The idea is a state funded office where one can go for information on almost anything and everything. Staffed by people who are computer literate and able to speak in 2 or more languages.
The result was a new, modern, well IT - equipped building. 3 very polite, professional looking, young women.
None of whom speak English. Who couldn't print a document I wanted because it was longer than 3 pages (a paper restriction I couldn't get around even after offering to bring my own ream in), couldn't Save It to floppy because it was too large (yet only 43 pages of Word), and couldn't email it (for reasons I still don't understand). I'm told these jobs were 'bought' by their parents.

This set me thinking.
Maybe they actually have it sussed here.

Maybe Olympic Airways shouldn't be sold. Maybe they should turn the planes into airborne lap dancing clubs with free drinks? Business Club bookings would surely increase? Overall seat yield would surely increase and positive PR would rocket? Every hot blooded male would fight to get a job with them? Or just fly with them. And, they should be allowed to continue to mailshot dead people their flying loyalty points statements.

Perhaps OTE shouldn't be shedding all these jobs at such a cost? I hear you could buy your way in for a small investment of around 17,000 Euro? For a 2 year/lifetime tenureship. And exit several hundred thousand Euro richer soon. No, they should be closing more offices down, sending bills out even later and with even less detail on, and in braille? And to dead people at my house address.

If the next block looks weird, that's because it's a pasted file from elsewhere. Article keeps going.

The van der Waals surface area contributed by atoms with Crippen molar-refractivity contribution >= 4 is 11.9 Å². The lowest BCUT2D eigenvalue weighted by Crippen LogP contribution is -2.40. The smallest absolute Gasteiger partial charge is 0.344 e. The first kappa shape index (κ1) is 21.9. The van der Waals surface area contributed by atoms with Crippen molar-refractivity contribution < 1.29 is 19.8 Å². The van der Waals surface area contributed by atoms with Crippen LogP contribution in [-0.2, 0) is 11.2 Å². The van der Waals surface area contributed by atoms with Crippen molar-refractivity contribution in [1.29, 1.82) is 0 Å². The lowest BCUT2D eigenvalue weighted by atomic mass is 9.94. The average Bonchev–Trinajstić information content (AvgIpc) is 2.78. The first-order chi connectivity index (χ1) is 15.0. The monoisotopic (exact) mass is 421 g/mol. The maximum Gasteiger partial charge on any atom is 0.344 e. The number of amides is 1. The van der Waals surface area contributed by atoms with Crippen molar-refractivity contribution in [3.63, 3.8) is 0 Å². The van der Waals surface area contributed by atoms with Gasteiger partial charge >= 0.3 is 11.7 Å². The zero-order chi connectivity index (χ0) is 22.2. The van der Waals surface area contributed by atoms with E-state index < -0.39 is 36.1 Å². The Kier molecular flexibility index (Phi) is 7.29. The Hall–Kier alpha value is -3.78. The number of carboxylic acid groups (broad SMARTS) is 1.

Perhaps we shouldn't bother to fill in tax returns. We should just visit the tax inspector, take them for a coffee, ingratiate ourselves for a few minutes, and ask him how much tax we should pay. And when he tells us, we should simply say Thank You, and move on for another year.
(Oh, I forgot, this is actually what happens now).

Why does everyone make things so complicated, when it only takes a fool like me to think up these simple solutions?

Saturday, July 9

Double Oh Seven - Oh No

I know a lady who wants to be very friendly with me. Saucy friendly. She has a wild imagination, which could be interesting for me if I could be more interested in her. She wonders why I am here. (Like I sometimes do).

But her answer is more interesting than mine.
She believes (yes, really believes!) that there's only one explanation as to why an englishman would come to The Village, live in privacy in a large house surrounded by high walls, overlooking the Aegean coastline facing Turkey, keep his own counsel, take on a girlfriend he can't communicate with, have a satellite dish on the roof, and drink Martini (I do, really, I do).

According to her I'm an english spy. How obvious. Passing plane movements to M16. As you do. And here I was thinking I was just a boring, middle-aged, fart.

Friday, July 8


I like this.
My philosophy, too.
That's why I'm here.

"A person needs a little madness, or else they never dare cut the rope and be free"

Nikos Kazantzakis (a Greek Writer whose work represents a major contribution to modern Greek literature, 1885-1957)